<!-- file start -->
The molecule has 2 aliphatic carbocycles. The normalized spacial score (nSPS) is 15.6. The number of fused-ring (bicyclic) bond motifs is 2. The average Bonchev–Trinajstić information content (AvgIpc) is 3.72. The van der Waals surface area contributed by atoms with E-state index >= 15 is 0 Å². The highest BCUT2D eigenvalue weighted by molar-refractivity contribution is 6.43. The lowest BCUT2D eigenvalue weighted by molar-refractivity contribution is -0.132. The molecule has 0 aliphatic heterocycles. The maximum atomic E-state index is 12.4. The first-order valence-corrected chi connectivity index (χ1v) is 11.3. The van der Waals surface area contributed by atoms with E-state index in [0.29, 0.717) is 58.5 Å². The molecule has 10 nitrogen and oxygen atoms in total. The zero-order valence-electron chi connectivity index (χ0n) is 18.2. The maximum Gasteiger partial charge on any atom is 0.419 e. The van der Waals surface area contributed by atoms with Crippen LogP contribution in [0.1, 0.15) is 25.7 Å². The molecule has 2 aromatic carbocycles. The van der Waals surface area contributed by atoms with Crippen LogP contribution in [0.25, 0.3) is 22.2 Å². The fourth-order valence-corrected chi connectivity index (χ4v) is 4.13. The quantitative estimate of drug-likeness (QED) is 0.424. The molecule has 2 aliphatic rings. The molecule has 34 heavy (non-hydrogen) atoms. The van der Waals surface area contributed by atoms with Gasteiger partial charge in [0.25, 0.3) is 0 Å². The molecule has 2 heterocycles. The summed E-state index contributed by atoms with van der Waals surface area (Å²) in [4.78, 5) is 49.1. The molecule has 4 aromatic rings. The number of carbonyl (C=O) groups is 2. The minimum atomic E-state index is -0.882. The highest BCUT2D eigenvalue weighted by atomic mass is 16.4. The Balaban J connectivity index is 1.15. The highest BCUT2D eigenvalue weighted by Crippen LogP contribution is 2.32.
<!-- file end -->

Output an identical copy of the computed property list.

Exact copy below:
The molecule has 2 aliphatic carbocycles. The normalized spacial score (nSPS) is 15.6. The number of fused-ring (bicyclic) bond motifs is 2. The average Bonchev–Trinajstić information content (AvgIpc) is 3.72. The van der Waals surface area contributed by atoms with E-state index >= 15 is 0 Å². The highest BCUT2D eigenvalue weighted by molar-refractivity contribution is 6.43. The lowest BCUT2D eigenvalue weighted by molar-refractivity contribution is -0.132. The molecule has 0 aliphatic heterocycles. The maximum atomic E-state index is 12.4. The first-order valence-corrected chi connectivity index (χ1v) is 11.3. The van der Waals surface area contributed by atoms with E-state index in [0.29, 0.717) is 58.5 Å². The molecule has 10 nitrogen and oxygen atoms in total. The zero-order valence-electron chi connectivity index (χ0n) is 18.2. The maximum Gasteiger partial charge on any atom is 0.419 e. The van der Waals surface area contributed by atoms with Crippen LogP contribution in [0.1, 0.15) is 25.7 Å². The molecule has 2 aromatic carbocycles. The van der Waals surface area contributed by atoms with Crippen LogP contribution in [0.25, 0.3) is 22.2 Å². The fourth-order valence-corrected chi connectivity index (χ4v) is 4.13. The quantitative estimate of drug-likeness (QED) is 0.424. The molecule has 2 aliphatic rings. The molecule has 34 heavy (non-hydrogen) atoms. The van der Waals surface area contributed by atoms with Gasteiger partial charge in [0.25, 0.3) is 0 Å². The molecule has 2 heterocycles. The summed E-state index contributed by atoms with van der Waals surface area (Å²) in [4.78, 5) is 49.1. The molecule has 4 aromatic rings. The number of carbonyl (C=O) groups is 2. The minimum atomic E-state index is -0.882. The highest BCUT2D eigenvalue weighted by atomic mass is 16.4. The Balaban J connectivity index is 1.15. The highest BCUT2D eigenvalue weighted by Crippen LogP contribution is 2.32.